Other Jewish shops in Llandudno included the Oriental Stores owned by the Gubay family, who, unusually for this area, were from Baghdad. The Krupp – later Croop – family owned the Progressive Furnishing Company, and H. Blairman & Sons sold ‘shiny tat’ to tourists on the pier. From about 1908 onwards, adverts for kosher guest houses catering for Jewish requirements began to appear in the Jewish Chronicle.

The pattern of settlement in N. Wales can be seen by the dates of the establishment of synagogues, indicating that there were enough Jews in the following towns at that time to rent a building:

Wrexham – c.1893
Bangor – 1894
Rhyl – 1897
Llandudno – 1909
Colwyn Bay – 1940

The first synagogue in Llandudno was above what is now Listers on Mostyn St – the building was rented and was originally a Masonic Hall, hence the windows featuring 5-pointed stars rather than Judaic 6-pointed ones. There are newspaper reports of crowds fascinated by Jewish customs lining the street outside during its use. During WW2, the Ebenezer Church on Madoc St was used as a synagogue as the Jewish community had grown with visiting servicemen, evacuees and government departments moving to the area. Later, a house on Church Walks was purchased, which is still in use as N. Wales’s only surviving synagogue, and is also a Chabad-Lubavitch Retreat Centre. This pattern of renting or converting buildings is seen across N. Wales, where communities were too small to facilitate a purpose-built place of worship.

Other notable local Jewish connections include the programme hosted at Gwrych Castle from 1939-1941, which prepared Jewish Kindertransport youth for life in Israel; 1950s Wimbledon winner Angela Buxton, who was ‘discovered’ whilst playing tennis at school at Gloddaeth Hall; and the recent development of a Jewish cemetery at Llanrhos. The well-known family firm Pollecoffs also had many shops in N. Wales, including pop-up shops on the Llŷn Peninsula selling china.

Although the local resident community of Jews has dwindled, large groups of Ultra-Orthodox Jewish families are a frequent sight in Llandudno in summer, enjoying the safe and welcoming environment of the N. Wales coast.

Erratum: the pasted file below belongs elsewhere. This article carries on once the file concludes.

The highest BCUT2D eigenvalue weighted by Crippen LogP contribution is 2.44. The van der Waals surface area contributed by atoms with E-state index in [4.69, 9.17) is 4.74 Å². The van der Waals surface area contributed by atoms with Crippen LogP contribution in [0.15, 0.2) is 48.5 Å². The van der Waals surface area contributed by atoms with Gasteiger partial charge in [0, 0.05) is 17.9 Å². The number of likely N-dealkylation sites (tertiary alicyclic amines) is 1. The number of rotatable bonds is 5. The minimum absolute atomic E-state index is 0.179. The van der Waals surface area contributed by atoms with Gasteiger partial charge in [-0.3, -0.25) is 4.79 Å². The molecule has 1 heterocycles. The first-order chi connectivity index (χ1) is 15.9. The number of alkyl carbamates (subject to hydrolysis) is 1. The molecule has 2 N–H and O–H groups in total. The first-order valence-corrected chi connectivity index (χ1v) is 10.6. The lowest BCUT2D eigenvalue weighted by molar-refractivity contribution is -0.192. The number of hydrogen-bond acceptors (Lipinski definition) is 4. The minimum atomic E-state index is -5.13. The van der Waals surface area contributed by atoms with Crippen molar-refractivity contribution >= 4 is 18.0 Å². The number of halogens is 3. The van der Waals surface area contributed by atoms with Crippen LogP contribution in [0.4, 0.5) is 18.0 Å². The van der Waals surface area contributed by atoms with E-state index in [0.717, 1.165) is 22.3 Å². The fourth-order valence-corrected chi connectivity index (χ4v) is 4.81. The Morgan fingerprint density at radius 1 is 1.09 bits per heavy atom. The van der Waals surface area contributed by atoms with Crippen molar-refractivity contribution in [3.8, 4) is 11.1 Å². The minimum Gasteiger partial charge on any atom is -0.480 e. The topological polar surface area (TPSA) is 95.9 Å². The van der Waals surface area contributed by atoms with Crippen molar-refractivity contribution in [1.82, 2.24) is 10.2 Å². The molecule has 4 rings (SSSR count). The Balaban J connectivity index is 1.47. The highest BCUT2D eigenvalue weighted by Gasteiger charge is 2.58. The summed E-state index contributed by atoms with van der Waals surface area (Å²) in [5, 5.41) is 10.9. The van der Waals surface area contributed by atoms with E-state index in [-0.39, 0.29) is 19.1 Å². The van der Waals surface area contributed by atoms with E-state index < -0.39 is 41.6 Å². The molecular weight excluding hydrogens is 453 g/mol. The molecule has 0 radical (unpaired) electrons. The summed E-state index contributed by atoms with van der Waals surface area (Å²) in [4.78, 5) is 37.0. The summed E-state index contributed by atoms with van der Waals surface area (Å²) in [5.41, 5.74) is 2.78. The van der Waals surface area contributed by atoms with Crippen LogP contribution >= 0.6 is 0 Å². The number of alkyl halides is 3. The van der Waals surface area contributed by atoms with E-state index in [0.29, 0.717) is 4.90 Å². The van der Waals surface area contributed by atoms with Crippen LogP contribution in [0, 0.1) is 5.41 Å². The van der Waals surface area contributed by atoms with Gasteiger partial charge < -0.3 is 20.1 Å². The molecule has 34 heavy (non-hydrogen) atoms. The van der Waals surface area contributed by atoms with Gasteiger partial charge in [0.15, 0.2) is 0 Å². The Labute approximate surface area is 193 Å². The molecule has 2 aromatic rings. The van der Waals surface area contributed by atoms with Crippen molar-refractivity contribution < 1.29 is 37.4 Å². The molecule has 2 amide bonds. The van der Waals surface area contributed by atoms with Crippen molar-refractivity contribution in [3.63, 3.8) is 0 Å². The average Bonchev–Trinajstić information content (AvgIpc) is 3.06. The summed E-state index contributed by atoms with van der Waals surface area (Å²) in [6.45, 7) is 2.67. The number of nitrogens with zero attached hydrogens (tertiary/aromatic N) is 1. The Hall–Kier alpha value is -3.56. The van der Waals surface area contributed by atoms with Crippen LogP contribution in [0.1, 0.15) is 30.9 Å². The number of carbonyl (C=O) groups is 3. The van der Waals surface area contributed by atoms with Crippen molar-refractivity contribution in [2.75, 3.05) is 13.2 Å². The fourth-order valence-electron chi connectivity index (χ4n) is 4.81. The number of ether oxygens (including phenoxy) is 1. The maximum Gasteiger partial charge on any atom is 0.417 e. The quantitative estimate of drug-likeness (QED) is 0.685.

Many people remember the families Nathan spoke about and there was a lively discussion after the talk, including anecdotes and speculation about the reasons for the affinity between the congregations of synagogues and Welsh chapels, and the architectural similarity of the buildings. Nathan pointed out that many chapels have Hebrew names and that the name of our meeting place, Peniel Chapel, means ‘the face of God’ and was the name of the place where Jacob wrestled with the angel in the Bible.

There are no surviving records from any of the Jewish communities in North Wales, and any items which you may have at home however mundane (e.g. receipts or packaging from the shops mentioned in Nathan’s talk) will be welcomed by archives and/or museums – please contact either Nathan ( or Conwy Archives.

Many thanks to Nathan for his entertaining and enlightening talk, which shone a spotlight on important members of our local community, and also enriched our understanding of aspects of our earlier history.

For further information, you can:

– read The Jews of Wales – A History, written by Nathan’s PhD student Cai Parry Jones

– visit the exhibition at Llandudno Museum, which will hopefully be made permanent

– follow a self-guided walk by printing off the map available at the bottom of the page on this website:

– paper versions of the self-guided walk can be obtained from Nathan or the Llandudno Museum

– for an even fuller experience, download the VoiceMap from here:

Lucinda Smith